Tune Yards: live magic
Sometimes, you go to a gig you just can’t get out of your head. Tune Yards, at Scala near Kings Cross on Wednesday, was one. Not that it’s easy stuff to describe …
My housemate introduced me to Tune Yards, after she saw her stealing the Dirty Projectors’ thunder in a support slot last year. tUnE yArDs – to use the official but more annoyingly styled name – is essentially Merrill Garbus, an American singer-songwriter. Her first album, 2009’s BiRd-BrAiNs, showcased her astonishing vocals, as she shifts between freak folk warbler, deconstructed R&B diva, and, well, something that might best be described as yodelling. It’s bedroom recording at its grainy best, with Garbus using shareware mixing software as well as – from the sound of it – going into her kitchen and hitting a load of empty milkbottles.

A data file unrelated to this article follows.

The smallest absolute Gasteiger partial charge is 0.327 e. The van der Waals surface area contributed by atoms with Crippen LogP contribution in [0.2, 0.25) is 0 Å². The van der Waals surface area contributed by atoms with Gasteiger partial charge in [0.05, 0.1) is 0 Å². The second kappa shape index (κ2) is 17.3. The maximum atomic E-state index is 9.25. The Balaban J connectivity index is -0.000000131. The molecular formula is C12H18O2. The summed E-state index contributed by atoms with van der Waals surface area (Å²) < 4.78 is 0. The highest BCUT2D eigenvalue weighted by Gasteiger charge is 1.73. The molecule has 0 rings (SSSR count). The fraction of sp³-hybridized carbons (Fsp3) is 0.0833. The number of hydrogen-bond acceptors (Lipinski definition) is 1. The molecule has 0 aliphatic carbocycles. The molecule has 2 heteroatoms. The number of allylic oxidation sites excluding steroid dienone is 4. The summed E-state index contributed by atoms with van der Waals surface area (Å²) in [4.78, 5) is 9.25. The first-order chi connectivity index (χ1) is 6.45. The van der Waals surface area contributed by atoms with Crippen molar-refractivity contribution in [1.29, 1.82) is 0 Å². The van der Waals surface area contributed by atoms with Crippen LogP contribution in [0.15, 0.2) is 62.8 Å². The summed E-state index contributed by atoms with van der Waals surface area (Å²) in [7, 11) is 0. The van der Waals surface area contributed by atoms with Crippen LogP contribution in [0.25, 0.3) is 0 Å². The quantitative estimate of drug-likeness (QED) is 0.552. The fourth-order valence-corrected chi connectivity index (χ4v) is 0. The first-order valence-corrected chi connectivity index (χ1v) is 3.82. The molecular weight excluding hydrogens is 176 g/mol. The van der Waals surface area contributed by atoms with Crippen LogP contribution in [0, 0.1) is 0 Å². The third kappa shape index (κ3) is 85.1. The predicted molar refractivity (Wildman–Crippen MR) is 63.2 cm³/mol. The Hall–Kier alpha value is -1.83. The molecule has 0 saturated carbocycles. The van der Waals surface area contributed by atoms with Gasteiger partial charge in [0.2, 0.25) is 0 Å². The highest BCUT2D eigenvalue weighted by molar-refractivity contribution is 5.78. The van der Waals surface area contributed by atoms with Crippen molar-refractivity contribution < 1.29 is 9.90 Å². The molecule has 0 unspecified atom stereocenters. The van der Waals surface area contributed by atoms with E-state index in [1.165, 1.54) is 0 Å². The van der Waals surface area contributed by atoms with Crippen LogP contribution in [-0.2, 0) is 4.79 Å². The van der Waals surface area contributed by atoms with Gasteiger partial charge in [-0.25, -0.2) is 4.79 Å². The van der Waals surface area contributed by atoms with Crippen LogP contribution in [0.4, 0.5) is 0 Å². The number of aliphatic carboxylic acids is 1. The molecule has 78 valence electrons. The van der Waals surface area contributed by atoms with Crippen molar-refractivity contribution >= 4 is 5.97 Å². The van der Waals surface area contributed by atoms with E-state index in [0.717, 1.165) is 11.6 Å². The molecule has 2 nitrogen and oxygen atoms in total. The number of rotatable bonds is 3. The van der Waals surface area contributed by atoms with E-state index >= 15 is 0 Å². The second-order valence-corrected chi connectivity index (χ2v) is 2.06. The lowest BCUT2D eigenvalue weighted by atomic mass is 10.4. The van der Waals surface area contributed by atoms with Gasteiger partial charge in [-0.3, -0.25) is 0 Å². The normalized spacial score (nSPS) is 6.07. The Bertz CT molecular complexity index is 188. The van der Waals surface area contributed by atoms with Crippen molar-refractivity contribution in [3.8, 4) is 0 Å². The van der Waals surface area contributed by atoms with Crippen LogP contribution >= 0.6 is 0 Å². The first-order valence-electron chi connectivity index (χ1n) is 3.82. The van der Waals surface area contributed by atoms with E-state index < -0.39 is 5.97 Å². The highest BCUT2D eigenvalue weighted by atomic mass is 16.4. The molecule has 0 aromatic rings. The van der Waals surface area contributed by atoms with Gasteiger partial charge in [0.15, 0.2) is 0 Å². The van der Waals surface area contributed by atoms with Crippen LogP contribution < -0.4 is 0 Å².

The same housemate bought me a ticket for this week’s performance and was too excited for Tune Yards to be able to get into the also enjoyable support act, Trash Kit. Actually, her impatience turned out to be completely understandable. From the moment Garbus opened her mouth and bellowed at us, I was completely captivated.
Starting alone onstage, looping vocals and whacking a single drum, she was joined gradually by four backing band members. Two of them also spent their time banging drums and sticks with almost choreographed panache. Despite sounding like she uses electro beats, the gig was entirely live on “real” instruments, lending a thrilling immediacy.
While I direct you to the album (tracks “Hatari”, “Sunlight” and “News” are highlights on record as well as live), it doesn’t really compare to her in concert. Garbus is one of the most unabashed, bold performers I’ve seen in a long time – she’s not afraid to growl or gurn or throw open her mouth as wide as an angry hippopotamus – while the sounds she coaxes out from her taped-up ukulele, with a broken fingernail, are enjoyably odd too.
She’ll be playing at Glastonbury right about, erm, now; fingers crossed Garbus and her band get the attention that voice so loudly demands – and deserves.Tagged in: gig, Glastonbury, indie, music, Trash Kit, Tune Yards
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